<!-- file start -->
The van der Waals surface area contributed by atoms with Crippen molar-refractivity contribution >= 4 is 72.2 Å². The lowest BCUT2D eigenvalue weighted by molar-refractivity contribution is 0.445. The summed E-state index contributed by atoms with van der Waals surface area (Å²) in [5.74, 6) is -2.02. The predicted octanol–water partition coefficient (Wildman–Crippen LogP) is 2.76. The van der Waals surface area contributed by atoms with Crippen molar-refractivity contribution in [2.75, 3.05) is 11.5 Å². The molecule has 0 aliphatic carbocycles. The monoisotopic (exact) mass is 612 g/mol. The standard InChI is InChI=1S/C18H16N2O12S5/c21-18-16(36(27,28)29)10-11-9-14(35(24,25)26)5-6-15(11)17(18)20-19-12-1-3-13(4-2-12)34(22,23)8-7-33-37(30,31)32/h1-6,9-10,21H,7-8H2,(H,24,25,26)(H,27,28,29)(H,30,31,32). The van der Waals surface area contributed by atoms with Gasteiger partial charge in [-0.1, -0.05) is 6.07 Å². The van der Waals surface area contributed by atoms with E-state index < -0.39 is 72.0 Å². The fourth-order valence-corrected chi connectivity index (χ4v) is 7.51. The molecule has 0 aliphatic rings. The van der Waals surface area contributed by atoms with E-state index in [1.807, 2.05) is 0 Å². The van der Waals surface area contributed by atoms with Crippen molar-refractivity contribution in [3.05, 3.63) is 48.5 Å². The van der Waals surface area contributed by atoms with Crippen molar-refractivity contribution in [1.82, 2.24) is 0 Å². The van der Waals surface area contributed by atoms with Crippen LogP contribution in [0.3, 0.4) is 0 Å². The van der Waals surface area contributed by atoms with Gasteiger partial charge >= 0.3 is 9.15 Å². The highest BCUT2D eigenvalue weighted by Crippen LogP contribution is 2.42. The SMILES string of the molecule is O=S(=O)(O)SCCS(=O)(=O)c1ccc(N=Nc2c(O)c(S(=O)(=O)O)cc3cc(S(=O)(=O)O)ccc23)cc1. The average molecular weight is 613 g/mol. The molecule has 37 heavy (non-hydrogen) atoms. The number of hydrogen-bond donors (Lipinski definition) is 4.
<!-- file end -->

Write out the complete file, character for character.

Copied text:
The van der Waals surface area contributed by atoms with Crippen molar-refractivity contribution >= 4 is 72.2 Å². The lowest BCUT2D eigenvalue weighted by molar-refractivity contribution is 0.445. The summed E-state index contributed by atoms with van der Waals surface area (Å²) in [5.74, 6) is -2.02. The predicted octanol–water partition coefficient (Wildman–Crippen LogP) is 2.76. The van der Waals surface area contributed by atoms with Crippen molar-refractivity contribution in [2.75, 3.05) is 11.5 Å². The molecule has 0 aliphatic carbocycles. The monoisotopic (exact) mass is 612 g/mol. The standard InChI is InChI=1S/C18H16N2O12S5/c21-18-16(36(27,28)29)10-11-9-14(35(24,25)26)5-6-15(11)17(18)20-19-12-1-3-13(4-2-12)34(22,23)8-7-33-37(30,31)32/h1-6,9-10,21H,7-8H2,(H,24,25,26)(H,27,28,29)(H,30,31,32). The van der Waals surface area contributed by atoms with Gasteiger partial charge in [-0.1, -0.05) is 6.07 Å². The van der Waals surface area contributed by atoms with E-state index < -0.39 is 72.0 Å². The fourth-order valence-corrected chi connectivity index (χ4v) is 7.51. The molecule has 0 aliphatic rings. The van der Waals surface area contributed by atoms with E-state index in [1.807, 2.05) is 0 Å². The van der Waals surface area contributed by atoms with Crippen molar-refractivity contribution in [3.05, 3.63) is 48.5 Å². The van der Waals surface area contributed by atoms with Crippen molar-refractivity contribution in [1.82, 2.24) is 0 Å². The van der Waals surface area contributed by atoms with Crippen LogP contribution in [0.3, 0.4) is 0 Å². The van der Waals surface area contributed by atoms with Gasteiger partial charge >= 0.3 is 9.15 Å². The highest BCUT2D eigenvalue weighted by Crippen LogP contribution is 2.42. The SMILES string of the molecule is O=S(=O)(O)SCCS(=O)(=O)c1ccc(N=Nc2c(O)c(S(=O)(=O)O)cc3cc(S(=O)(=O)O)ccc23)cc1. The average molecular weight is 613 g/mol. The molecule has 37 heavy (non-hydrogen) atoms. The number of hydrogen-bond donors (Lipinski definition) is 4.